And how long did that last for?
And did you come up with BRINN while you were at the restaurant still?
Yeah, so I was working at the restaurant and freelancing and the idea for Brinn happened on my way to a shoot in the city. I was sitting on the train and I had this really giant messenger bag. It was so uncomfortable and far from stylish. It was while I was on the train that I started thinking, why is it that the product that I want is non existent? There were alternatives but they still just weren’t what I was looking for. So, that night I went home and started sketching. I just remember being at my bartending job after that and this idea was all I could think about. I just needed to make this happen.
Did you end up leaving your bartending job for photography or Brinn or both?
Both. I was doing all three and I just felt really overwhelmed and run down. Every time I was bartending, I just felt like there were so many other things that I could be and should be spending my time doing but that was where I was making my money and that’s where I was essentially funding Brinn at the beginning as well. It was a really hard decision to leave. I didn’t know how I was going to do photography and Brinn without the bartending money.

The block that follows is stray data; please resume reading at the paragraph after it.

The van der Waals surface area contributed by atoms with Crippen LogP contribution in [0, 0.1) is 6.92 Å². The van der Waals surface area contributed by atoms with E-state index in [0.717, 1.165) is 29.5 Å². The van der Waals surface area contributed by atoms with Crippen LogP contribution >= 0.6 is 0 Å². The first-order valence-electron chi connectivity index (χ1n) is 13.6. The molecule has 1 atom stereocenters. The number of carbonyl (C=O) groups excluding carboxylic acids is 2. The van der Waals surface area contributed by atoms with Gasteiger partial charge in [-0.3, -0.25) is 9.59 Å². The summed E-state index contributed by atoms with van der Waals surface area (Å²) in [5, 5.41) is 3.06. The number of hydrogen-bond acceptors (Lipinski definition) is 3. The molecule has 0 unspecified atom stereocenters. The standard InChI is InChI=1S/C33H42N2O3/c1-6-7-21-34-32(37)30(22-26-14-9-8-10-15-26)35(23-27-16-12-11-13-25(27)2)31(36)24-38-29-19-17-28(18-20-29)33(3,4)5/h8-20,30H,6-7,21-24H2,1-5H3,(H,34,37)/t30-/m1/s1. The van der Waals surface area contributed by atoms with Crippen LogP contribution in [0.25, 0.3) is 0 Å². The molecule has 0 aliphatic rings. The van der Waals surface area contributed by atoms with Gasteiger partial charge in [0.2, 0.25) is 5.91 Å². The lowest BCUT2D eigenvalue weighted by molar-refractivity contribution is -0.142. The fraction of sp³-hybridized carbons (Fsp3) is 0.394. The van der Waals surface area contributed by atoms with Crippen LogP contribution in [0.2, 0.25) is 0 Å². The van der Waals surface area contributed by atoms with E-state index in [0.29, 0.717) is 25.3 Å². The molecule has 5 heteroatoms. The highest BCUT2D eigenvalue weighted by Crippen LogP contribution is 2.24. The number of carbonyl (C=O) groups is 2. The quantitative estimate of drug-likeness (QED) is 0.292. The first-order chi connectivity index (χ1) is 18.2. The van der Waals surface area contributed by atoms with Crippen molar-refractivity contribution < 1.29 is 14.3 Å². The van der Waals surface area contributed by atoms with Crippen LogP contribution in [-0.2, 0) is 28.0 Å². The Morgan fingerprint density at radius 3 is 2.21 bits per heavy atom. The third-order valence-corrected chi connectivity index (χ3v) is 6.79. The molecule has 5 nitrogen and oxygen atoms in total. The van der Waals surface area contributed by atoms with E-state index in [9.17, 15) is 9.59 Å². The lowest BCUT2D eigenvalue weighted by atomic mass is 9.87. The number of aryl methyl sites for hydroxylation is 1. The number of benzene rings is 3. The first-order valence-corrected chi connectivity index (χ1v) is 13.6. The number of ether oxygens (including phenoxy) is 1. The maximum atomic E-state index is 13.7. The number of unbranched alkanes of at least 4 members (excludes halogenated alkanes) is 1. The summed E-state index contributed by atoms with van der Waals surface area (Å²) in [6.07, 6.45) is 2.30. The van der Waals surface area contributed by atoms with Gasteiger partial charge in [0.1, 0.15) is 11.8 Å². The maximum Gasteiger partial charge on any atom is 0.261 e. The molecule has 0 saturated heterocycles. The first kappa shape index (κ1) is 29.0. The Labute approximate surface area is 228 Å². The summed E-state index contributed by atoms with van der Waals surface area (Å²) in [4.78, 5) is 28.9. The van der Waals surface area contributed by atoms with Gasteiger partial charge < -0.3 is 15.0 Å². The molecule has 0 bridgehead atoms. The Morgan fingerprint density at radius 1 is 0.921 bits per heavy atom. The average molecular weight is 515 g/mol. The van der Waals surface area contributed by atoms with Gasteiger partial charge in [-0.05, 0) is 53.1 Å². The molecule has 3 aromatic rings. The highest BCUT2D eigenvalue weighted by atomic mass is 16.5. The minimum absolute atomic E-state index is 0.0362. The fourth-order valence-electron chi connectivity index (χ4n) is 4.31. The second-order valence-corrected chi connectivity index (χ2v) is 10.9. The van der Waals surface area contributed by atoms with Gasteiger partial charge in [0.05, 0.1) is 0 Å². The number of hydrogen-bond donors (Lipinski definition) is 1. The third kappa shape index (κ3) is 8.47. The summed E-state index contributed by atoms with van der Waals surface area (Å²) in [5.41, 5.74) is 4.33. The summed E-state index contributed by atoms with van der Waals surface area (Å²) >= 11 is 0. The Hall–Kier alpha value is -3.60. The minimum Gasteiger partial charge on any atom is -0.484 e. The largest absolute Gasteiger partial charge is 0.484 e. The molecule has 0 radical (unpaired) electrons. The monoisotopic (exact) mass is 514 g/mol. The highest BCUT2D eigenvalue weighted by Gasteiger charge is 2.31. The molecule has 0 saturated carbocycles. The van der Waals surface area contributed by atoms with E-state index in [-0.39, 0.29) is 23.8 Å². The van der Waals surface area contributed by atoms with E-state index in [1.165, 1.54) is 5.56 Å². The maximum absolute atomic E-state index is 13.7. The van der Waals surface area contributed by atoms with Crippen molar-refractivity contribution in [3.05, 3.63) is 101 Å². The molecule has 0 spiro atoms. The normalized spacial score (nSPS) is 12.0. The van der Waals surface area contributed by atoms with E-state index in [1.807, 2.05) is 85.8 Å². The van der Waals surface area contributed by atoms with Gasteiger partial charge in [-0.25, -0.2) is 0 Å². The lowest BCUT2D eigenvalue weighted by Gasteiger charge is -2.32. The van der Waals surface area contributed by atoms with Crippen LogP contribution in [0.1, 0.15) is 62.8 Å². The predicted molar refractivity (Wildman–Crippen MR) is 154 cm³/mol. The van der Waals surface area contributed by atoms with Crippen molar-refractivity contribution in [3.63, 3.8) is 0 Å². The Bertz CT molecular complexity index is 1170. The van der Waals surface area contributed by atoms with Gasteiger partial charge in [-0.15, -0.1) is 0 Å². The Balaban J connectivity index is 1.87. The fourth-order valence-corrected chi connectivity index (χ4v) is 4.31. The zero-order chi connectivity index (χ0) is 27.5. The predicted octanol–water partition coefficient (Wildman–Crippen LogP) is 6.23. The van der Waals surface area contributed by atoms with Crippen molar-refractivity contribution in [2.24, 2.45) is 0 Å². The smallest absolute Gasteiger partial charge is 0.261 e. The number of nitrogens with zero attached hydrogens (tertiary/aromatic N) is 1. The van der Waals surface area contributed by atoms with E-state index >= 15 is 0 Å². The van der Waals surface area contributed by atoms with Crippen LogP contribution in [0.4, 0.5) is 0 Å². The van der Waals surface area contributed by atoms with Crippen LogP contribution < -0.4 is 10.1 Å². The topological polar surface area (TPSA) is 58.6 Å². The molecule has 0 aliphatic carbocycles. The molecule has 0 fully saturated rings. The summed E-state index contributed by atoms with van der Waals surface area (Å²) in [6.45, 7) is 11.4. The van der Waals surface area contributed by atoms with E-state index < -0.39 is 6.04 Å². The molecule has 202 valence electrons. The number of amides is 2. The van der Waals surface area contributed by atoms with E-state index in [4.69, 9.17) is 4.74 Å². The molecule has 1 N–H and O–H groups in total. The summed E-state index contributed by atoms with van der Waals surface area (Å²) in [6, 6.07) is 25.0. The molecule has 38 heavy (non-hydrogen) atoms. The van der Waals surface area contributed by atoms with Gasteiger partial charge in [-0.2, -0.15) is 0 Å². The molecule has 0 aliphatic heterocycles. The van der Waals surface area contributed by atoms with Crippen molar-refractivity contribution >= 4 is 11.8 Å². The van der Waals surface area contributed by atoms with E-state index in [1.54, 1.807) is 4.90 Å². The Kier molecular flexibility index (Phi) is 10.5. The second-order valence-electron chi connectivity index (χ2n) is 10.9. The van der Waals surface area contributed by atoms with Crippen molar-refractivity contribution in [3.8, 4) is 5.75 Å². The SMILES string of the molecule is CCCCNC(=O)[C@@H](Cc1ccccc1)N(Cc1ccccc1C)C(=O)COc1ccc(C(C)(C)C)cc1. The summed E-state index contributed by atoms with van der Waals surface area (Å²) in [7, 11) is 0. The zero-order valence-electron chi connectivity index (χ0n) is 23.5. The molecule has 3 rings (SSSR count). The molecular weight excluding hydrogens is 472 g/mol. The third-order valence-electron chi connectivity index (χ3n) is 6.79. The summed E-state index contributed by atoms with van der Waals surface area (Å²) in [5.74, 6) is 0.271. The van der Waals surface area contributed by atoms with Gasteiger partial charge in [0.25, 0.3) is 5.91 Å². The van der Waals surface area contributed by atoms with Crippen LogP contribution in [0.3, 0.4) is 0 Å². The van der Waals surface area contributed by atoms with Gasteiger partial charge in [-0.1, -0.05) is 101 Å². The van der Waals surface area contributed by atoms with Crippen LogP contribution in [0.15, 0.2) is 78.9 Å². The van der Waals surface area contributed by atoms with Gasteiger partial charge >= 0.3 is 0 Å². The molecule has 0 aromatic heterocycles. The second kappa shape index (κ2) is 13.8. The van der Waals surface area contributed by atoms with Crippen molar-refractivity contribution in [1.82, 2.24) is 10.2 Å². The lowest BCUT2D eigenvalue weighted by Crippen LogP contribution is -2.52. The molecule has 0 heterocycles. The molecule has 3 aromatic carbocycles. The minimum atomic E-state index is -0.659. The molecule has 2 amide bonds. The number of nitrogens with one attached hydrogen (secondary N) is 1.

Was there a specific moment that made you jump or did it kind of just fall into place?
I kind of just had a breaking point while at work where I realized I was spending so much negative energy getting angry over the most simple things while bartending. It was taking away from everything else and in a sense, making the other work less enjoyable because I didn’t have time for anything else besides work. And I wasn’t really sure if it was the right choice but I also felt like I wasn’t giving myself the chance to fully succeed as a photographer and with Brinn by not letting go of bartending.
When you ended up leaving, was it an easy transition into the self-employed lifestyle?
When I left, Brinn was still pretty preliminary so it wasn’t as demanding as it is now as we get ready to launch or by the time this interview comes out, it will have launched. At the time I was having samples made, so I was constantly working and thinking about Brinn but it just wasn’t what it is today. The transition itself wasn’t that bad for that reason. Everything with photography kind of just fell into place. I already had clients before I left. think I was busier than I gave myself credit for. The whole time I was bartending I thought I needed to bartend because there was no way I could make the money that I was there just by doing photography but it was really quite the opposite and I was making just as much if not more that first summer that I left.